Friday, 3 October 2008

Steampunk Pirates 2: Robur The Conqueror's flag

Following my recent posting about steampunk pirates, I felt that what the internet needed was at least a suggestion of the flag featured in Jules Verne's 'Robur the Conqueror' (1886). I looked around at flags which feature the Sun on them and found a few.

The Flag of Uruguay

This has quite a jolly Man-in-the-Sun image, probably not suited to that of a would-be controller of the World.

The Flag of the Philippines

The Flag of the Republic of China/Taiwan

The Flag of Japan

The Flag of Antigua/Barbuda

The Flag of Kurdistan

Kurdistan is not currently a sovereign state. Its territory would include parts of Iraq, Syria and Turkey. This flag is interestingly reminiscent of the flag of India.

The Flag of Biafra

The Republic of Biafra was a breakaway republic made up of regions of South-East Nigeria and existed 1967-70 before the area was recaptured by federal Nigerian forces.

The Flag of the Aboriginal People of Australia

This flag was created in 1971 by Harold Thomas an Aboriginal artist who sought to create a protest flag that he hoped would unsettle people. The sun and the red earth also seem reminiscent of the landscape of central Australia. The black colour is to represent the Aboriginal people themselves. In 1995 the flag became one of the official flags of Australia. Thomas's intention to unsettle may be why this flag comes close to the one Verne used for Robur.

However, the most 'unsettling' flag bearing a sun symbol must be the flag of the Imperial Japanese Army. The Japanese Imperial Army used the sun flag with rays 1870-1945. The Japanese Navy introduced its own ensign with the sun and rays in 1889 for the Japanese Navy, but with disc off centre and with a different number of rays. It fell into disuse 1947-52 but then was revived as the ensign of the Japanese Navy. This army flag has not come back into use. The self-defence forces of Japan adopted a slightly different model though still referencing the rising sun with rays. The flag of Japan itself is the plain sun disc seen above.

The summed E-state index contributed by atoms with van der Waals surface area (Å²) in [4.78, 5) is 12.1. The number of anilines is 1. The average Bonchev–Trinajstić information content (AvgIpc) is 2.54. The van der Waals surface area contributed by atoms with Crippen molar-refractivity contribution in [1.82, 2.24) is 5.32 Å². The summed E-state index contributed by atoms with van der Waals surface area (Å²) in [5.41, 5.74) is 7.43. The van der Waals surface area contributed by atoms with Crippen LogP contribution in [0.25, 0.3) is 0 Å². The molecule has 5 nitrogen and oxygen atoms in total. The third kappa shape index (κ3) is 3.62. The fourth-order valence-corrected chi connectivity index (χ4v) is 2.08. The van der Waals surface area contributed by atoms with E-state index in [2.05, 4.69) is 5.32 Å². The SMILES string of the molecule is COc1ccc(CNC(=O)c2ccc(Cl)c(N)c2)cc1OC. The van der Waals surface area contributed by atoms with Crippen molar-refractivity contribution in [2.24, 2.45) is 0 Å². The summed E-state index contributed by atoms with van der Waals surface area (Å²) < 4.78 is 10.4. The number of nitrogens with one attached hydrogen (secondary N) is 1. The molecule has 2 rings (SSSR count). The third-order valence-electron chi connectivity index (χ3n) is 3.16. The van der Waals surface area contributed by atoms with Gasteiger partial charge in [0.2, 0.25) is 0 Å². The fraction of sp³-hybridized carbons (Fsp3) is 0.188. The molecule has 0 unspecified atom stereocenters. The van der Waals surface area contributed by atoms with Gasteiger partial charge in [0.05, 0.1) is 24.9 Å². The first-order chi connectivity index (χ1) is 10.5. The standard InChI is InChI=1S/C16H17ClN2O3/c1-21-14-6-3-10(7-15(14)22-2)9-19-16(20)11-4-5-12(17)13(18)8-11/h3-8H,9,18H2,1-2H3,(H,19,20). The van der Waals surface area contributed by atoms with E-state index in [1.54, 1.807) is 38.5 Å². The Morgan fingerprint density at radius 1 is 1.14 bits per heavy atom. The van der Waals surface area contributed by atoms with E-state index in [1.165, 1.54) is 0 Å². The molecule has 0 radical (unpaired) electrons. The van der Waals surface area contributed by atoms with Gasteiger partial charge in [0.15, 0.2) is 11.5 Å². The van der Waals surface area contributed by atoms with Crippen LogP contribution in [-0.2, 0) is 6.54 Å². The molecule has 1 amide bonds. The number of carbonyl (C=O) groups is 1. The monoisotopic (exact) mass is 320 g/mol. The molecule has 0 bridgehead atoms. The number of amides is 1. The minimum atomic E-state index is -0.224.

Japanese Naval Ensign

Japanese Imperial Army Standard (1870-1945)

Standard of the Japanese Self-Defence Forces

Given that the Japanese Imperial Army flag was in use for 16 years before Verne wrote his novel, I imagine he would have avoided his looking too much like the Japanese standard. Saying that, though, his move from red and white to black and gold may have been to distinguish them. I have produced a re-coloured version of the Japanese Imperial Army flag to show how I would envisage it:

Robur's Flag?

Possibly the solution came to me by accident. I came across a segment from the Philippines flag with the sun symbol which features on the 'The Makings of an Illustrados' blog:

The Philippines flag was first created in 1896 when the islands were under Spanish control. When I copied it across, the white background shown on that site turned to black so it seemed to fit the Robur pattern even better:

Segment of Flag of the Philippines on Black Background - Robur's Flag?

This certainly looks like the kind of symbol you would see displayed at the base of some super-villain. No offence meant towards the Philippines.

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